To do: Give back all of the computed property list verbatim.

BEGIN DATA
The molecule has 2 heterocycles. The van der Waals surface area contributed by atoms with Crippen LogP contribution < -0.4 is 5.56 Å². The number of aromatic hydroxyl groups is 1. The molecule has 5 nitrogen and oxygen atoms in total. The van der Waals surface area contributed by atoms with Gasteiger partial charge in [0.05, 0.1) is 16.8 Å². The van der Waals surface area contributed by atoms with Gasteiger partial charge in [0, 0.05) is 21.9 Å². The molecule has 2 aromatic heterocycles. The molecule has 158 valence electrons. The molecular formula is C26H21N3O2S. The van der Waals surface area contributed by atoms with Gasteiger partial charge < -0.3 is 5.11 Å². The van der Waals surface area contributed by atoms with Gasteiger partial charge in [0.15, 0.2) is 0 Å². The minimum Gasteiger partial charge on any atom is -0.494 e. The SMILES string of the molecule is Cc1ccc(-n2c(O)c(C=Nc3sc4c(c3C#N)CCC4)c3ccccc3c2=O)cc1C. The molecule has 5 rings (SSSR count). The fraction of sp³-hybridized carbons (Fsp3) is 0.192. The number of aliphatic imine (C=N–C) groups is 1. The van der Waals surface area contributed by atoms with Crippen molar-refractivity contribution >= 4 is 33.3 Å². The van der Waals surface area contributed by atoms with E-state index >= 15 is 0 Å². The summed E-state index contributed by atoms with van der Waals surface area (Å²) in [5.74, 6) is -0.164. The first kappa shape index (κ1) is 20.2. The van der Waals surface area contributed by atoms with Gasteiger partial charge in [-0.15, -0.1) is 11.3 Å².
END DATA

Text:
The molecule has 2 heterocycles. The van der Waals surface area contributed by atoms with Crippen LogP contribution < -0.4 is 5.56 Å². The number of aromatic hydroxyl groups is 1. The molecule has 5 nitrogen and oxygen atoms in total. The van der Waals surface area contributed by atoms with Gasteiger partial charge in [0.05, 0.1) is 16.8 Å². The van der Waals surface area contributed by atoms with Gasteiger partial charge in [0, 0.05) is 21.9 Å². The molecule has 2 aromatic heterocycles. The molecule has 158 valence electrons. The molecular formula is C26H21N3O2S. The van der Waals surface area contributed by atoms with Gasteiger partial charge < -0.3 is 5.11 Å². The van der Waals surface area contributed by atoms with Gasteiger partial charge in [0.15, 0.2) is 0 Å². The minimum Gasteiger partial charge on any atom is -0.494 e. The SMILES string of the molecule is Cc1ccc(-n2c(O)c(C=Nc3sc4c(c3C#N)CCC4)c3ccccc3c2=O)cc1C. The molecule has 5 rings (SSSR count). The fraction of sp³-hybridized carbons (Fsp3) is 0.192. The number of aliphatic imine (C=N–C) groups is 1. The van der Waals surface area contributed by atoms with Crippen molar-refractivity contribution >= 4 is 33.3 Å². The van der Waals surface area contributed by atoms with E-state index >= 15 is 0 Å². The summed E-state index contributed by atoms with van der Waals surface area (Å²) in [5.74, 6) is -0.164. The first kappa shape index (κ1) is 20.2. The van der Waals surface area contributed by atoms with Gasteiger partial charge in [-0.15, -0.1) is 11.3 Å².